Wednesday, March 23, 2011

Downloading Music

As I’ve mentioned a few times over the past few months, I’ve been working on this music criticism capstone project to complete my music degree. It’s now less than a month a way and I’m hard at work. Yesterday, I interviewed Jeff Leizawitz, an adjunct PLU faculty member who used to be a rock music critic. We talked at the Kelley CafĂ© here on campus at PLU and the conversation was absolutely fascinating. We covered a lot of ground in about an hour but what stuck with me most was what he had to say about illegal downloading. He didn’t really tell me anything I didn’t already know, but it’s had me reconsidering the way I acquire music.

I’ve personally never illegally downloaded music but I’ve gotten A LOT of albums from friends, which is really no different when it comes down to it. It’s getting recorded music for free, plain and simple. As an active recording artist, Jeff told me that he has been screwed over by the system big time. He told me that for every one hundred albums acquired by music consumers, only five are legitimately paid for. I have no idea how well-founded that is, but if the numbers aren’t that stark yet, I’m sure they will be soon. So basically, musicians are spending hours crafting something very valuable in their recorded music, and are getting one twentieth of what they would get in a perfect world.

Like I said, this isn’t really anything new to me. It’s been fairly clear that ever since music became transferrable as computer files, the money-making days for recorded music were all but over. But does that make it okay to perpetuate the trend? Because the majority is acting one way, is it not worth it to hold your ground?

When I first started collecting music in middle school, I burned CDs. Then I stopped and tried to replace them all with the actual albums. Then I started acquiring music for free again in late high school. It may seem strange that someone as obsessed as I am would be so wishy washy about this, but that’s the truth.

Until Monday, I hadn’t really thought twice about acquiring music illegally in quite some time. Music is my lifeblood and if it’s available, I’ll find a way to get it. But can one really deny the fact that downloading a song is like stealing an apple from a fruit seller? It’s just that no one’s watching when you steal a song, and there aren’t a limited amount of downloads available. Still, our basic economic system has people paying for things that other people produce for a living. As a believer in the power of the arts, it seems that I would not be one to shortchange these artists.

But the problem is, I’m not exactly a rich man. In the past I’ve justified it by saying I must have music and must have food and shelter, but I can only afford food and shelter, so sacrifices must be made, selfishly at the expense of the musician. But that’s no good. I may change my mind again in a week, but right now, I’m going to do what I can to keep the recording industry alive. I just proposed a weekly column with SSGMusic where I feature one album a month. I’d get it for free, but with permission of the artists and with the potential to raise their income through my words. Who knows if it will work, but this is my current solution.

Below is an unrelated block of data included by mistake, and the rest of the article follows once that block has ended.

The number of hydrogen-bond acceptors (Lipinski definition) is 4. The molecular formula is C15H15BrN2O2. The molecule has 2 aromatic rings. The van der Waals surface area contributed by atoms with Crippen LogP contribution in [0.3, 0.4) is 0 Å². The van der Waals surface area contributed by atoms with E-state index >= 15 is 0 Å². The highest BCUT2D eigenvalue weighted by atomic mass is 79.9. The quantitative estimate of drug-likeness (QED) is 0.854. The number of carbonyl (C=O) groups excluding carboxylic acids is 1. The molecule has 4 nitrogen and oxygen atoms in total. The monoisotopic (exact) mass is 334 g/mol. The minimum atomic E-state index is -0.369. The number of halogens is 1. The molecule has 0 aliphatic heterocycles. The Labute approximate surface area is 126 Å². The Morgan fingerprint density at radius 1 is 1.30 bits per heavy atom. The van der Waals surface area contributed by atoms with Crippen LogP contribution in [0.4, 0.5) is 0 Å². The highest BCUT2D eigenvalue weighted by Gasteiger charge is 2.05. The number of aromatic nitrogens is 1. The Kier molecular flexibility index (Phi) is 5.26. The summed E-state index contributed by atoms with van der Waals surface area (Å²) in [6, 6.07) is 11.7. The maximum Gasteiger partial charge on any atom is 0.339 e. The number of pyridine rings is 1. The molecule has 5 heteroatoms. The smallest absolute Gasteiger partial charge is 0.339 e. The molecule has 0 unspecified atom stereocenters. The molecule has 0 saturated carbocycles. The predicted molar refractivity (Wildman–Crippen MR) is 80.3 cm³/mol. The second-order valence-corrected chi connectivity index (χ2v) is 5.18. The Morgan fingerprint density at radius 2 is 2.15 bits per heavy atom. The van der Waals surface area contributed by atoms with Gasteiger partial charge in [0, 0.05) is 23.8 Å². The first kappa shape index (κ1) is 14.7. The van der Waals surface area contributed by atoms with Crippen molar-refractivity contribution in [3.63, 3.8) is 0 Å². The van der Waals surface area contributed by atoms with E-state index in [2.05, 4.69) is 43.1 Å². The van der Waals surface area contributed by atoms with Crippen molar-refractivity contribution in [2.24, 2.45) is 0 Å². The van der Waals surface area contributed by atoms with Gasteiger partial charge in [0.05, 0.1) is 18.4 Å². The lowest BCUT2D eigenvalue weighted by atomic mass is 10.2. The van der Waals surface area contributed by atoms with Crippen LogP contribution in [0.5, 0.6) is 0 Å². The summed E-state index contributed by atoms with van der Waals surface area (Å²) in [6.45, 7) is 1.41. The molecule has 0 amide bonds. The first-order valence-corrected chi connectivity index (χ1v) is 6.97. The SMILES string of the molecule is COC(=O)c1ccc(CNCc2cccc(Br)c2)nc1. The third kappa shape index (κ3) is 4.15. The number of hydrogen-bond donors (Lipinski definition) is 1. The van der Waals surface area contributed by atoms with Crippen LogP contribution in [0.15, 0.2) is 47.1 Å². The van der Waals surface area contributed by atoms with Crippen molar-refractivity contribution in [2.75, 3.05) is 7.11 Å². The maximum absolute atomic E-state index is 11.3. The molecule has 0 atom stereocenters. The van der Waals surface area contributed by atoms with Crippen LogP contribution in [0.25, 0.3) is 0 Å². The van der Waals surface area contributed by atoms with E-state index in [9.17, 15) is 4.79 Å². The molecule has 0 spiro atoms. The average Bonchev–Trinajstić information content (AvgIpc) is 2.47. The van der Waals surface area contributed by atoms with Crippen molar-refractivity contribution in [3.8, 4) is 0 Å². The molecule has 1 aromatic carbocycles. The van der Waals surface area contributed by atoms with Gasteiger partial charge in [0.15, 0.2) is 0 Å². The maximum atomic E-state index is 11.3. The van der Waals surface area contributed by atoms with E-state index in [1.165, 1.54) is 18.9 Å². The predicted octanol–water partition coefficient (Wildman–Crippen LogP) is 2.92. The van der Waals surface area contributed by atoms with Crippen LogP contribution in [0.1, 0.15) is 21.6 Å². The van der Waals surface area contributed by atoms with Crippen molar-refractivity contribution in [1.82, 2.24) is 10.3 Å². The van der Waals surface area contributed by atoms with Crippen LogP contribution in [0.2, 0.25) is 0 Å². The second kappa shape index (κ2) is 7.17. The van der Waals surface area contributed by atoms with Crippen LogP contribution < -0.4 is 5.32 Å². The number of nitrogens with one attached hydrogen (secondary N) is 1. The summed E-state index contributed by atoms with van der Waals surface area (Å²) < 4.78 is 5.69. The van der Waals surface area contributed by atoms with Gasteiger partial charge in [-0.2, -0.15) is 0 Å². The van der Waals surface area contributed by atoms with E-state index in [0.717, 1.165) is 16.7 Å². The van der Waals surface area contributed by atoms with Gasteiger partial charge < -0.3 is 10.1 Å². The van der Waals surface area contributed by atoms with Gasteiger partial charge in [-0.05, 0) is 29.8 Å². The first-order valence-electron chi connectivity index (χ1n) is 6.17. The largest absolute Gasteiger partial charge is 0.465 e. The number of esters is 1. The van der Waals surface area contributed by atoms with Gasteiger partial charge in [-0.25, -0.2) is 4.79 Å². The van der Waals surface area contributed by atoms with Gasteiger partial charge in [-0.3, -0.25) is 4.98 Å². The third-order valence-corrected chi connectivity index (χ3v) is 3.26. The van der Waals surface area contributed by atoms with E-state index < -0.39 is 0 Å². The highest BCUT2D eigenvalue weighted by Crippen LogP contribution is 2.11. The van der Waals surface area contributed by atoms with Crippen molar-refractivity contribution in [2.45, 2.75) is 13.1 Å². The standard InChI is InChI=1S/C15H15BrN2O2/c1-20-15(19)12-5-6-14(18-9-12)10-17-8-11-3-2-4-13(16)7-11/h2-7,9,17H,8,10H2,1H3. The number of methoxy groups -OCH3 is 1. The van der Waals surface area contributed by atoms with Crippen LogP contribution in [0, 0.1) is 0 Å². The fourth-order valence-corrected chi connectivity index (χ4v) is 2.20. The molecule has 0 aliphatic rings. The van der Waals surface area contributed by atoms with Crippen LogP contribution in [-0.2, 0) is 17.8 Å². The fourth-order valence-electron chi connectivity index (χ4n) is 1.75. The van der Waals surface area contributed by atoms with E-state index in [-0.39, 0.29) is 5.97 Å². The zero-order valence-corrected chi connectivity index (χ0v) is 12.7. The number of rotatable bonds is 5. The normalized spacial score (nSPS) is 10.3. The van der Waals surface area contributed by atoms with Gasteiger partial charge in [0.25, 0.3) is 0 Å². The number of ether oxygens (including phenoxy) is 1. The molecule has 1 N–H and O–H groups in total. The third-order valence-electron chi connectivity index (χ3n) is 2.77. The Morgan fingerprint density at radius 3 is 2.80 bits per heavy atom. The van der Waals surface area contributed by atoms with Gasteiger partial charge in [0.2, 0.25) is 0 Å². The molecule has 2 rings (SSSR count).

So I don’t want to be like that annoying vegetarian friend who tells you you’re a murderer every time you eat a hamburger; I'm probably more guilty than most people reading this. But I do think it's important to realize that music isn’t a charity. Artists are real people, as hard as that may be to believe. If you don't want to stop downloading, find another way to support the arts. Music will always exist but unless we’re careful, recorded music as we know it could drastically change in a short amount of time.

Sunday, March 20, 2011


Gold Medal: A Piece of Strange by CunninLynguists

Don’t judge a book by its cover. And for that matter, don’t judge an album by its cover. And for the matter, don’t judge an artist by its name. Lo and behold, a Christian themed hip-hop album by a group with a blatant sexual innuendo as a moniker is probably my favorite rap album ever made. A Piece of Strange is the story of a man, just out of jail, trying to get back on his feet. He finds himself tempted (see apple on cover) by women, crime and drugs and ends up sucked in to this world of sin and finds himself in Hell, only to eventually see The Light. The story is powerful but what really sets this record apart are the beats. Kno is truly a master producer.

Silver Medal: The Long March EP by Blue Scholars

Yes, this is an EP. Yes, I may be biased because I met the two members of the Blue Scholars. Yes, much of this is inspired by the Chinese communism of Mao Zedong. Nonetheless, I hardly had to think twice about including this incredible record at number two. Each song is an eye-opening anthem for the struggling middle class. Each song makes you want to get up and do something about the problems of the world. Each song keeps you listening to every passionate word from the mouth of MC Geologic and grooving to every beat courtesy DJ Sabzi. “I heard a few heads say that hip hop is dead. No it’s not. It’s just malnourished and underfed.”

Bronze Medal: Illinois by Sufjan Stevens

I used to be annoyed with how long this album is but because there is so much variety here, it's quite alright. Illinois has since become an indie classic and it has to do with the fact that he's possibly the most unique, cutting-edge pop musician alive. This album is all about the state of Illinois, and uses baroque pop, tender acoustica and minimalist vignettes to paint a complete picture of Sufjan's magnificent vision that was just coming into focus on Michigan and then was distorted into something completely different on Age of Adz. A master craftsman, Sufjan Stevens' work will undoubtedly stand the test of time.